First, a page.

Donald Trump set off a backlash by saying US will not stop supplying Riyadh with weapons over the alleged murder of an opposition journalist. But ignoring Saudi sins to preserve the alliance is a feature of American presidencies.
When asked this week about potential sanctions over the disappearance of Jamal Khashoggi, an exiled Saudi journalist and US resident, who walked into the Saudi consulate in Istanbul last week, and hasn’t been seen since, Trump played the realpolitik card – suggesting that Russia and China would step in and replace American economic partners, if Washington pulled out.
We don’t like [the Khashoggi situation] even a little bit,” Trump told journalists in the White House. “But as to whether or not we should stop $110 billion dollars from being spent in this country, knowing Saudi Arabia have four or five alternatives, two very good alternatives, that would not be acceptable to me.”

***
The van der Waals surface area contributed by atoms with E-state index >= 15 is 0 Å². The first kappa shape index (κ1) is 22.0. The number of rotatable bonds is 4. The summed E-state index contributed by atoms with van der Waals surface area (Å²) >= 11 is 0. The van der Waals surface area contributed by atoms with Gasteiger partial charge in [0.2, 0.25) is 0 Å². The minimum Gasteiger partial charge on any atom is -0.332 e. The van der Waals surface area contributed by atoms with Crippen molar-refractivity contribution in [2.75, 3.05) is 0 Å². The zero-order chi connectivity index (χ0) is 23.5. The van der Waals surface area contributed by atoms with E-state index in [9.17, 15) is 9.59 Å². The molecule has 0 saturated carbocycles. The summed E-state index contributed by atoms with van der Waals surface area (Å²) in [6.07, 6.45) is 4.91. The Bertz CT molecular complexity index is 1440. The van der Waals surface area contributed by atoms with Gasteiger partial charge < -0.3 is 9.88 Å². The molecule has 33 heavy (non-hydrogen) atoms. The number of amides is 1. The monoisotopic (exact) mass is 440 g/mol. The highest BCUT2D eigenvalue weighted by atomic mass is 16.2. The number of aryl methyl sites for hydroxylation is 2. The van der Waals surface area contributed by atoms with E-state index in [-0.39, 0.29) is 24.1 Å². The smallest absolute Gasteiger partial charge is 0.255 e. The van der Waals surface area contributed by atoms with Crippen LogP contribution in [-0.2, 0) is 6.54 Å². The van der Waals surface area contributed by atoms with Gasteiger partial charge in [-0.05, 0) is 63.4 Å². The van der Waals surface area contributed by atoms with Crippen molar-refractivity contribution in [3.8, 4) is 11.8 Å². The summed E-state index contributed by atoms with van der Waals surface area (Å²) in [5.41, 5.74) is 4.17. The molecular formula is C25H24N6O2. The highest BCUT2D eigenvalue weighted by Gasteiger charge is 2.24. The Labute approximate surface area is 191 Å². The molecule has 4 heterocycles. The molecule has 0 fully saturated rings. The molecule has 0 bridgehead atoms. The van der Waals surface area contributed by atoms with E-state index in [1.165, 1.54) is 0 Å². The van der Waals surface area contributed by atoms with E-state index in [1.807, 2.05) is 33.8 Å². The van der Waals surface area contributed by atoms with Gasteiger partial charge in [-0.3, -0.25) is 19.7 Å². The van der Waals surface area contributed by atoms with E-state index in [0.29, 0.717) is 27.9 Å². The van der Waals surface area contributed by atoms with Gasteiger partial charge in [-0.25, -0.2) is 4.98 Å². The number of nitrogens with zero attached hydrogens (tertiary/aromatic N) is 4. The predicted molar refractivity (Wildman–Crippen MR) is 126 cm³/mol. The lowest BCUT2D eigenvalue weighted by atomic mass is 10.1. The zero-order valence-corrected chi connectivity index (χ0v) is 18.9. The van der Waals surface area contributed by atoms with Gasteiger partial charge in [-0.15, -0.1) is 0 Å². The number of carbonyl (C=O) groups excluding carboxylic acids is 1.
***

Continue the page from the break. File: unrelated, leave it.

As RT’s Caleb Maupin says, Trump is merely removing the “smoke and mirrors” from the US relationship with the Gulf, which has always been about money and retaining a strategic ally in the region.
Previous leaders Bill Clinton, George Bush and Barack Obama literally bowed to Saudi royals throughout their terms, while praising their permanent drive for “modernization”, even as the Saudi state continued to execute hundreds of citizens each year and sponsor radical Islam and terrorism worldwide.
But with this brazen attitude, is Trump’s White House pushing new boundaries of cynicism, perhaps fueled partly but Riyadh's and Washington's shared enmity towards Iran, or is it merely acknowledging the status quo that has barely changed in half a century?
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